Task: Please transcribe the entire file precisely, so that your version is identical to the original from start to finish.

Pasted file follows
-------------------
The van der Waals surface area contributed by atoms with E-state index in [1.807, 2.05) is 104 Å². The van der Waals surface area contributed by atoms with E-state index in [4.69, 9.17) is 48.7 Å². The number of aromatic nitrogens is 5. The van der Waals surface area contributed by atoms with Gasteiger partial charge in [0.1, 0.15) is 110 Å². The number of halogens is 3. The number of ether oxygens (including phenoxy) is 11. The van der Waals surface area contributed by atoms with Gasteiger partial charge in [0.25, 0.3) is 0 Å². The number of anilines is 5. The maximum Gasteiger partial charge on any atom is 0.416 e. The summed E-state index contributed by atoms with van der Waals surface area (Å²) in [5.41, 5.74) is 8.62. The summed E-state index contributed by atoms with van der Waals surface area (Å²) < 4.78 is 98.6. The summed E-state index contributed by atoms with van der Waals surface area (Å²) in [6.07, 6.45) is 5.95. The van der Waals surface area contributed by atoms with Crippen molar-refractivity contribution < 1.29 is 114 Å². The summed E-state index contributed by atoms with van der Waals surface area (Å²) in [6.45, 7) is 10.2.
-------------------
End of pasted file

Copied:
The van der Waals surface area contributed by atoms with E-state index in [1.807, 2.05) is 104 Å². The van der Waals surface area contributed by atoms with E-state index in [4.69, 9.17) is 48.7 Å². The number of aromatic nitrogens is 5. The van der Waals surface area contributed by atoms with Gasteiger partial charge in [0.1, 0.15) is 110 Å². The number of halogens is 3. The number of ether oxygens (including phenoxy) is 11. The van der Waals surface area contributed by atoms with Gasteiger partial charge in [0.25, 0.3) is 0 Å². The number of anilines is 5. The maximum Gasteiger partial charge on any atom is 0.416 e. The summed E-state index contributed by atoms with van der Waals surface area (Å²) in [5.41, 5.74) is 8.62. The summed E-state index contributed by atoms with van der Waals surface area (Å²) < 4.78 is 98.6. The summed E-state index contributed by atoms with van der Waals surface area (Å²) in [6.07, 6.45) is 5.95. The van der Waals surface area contributed by atoms with Crippen molar-refractivity contribution < 1.29 is 114 Å². The summed E-state index contributed by atoms with van der Waals surface area (Å²) in [6.45, 7) is 10.2.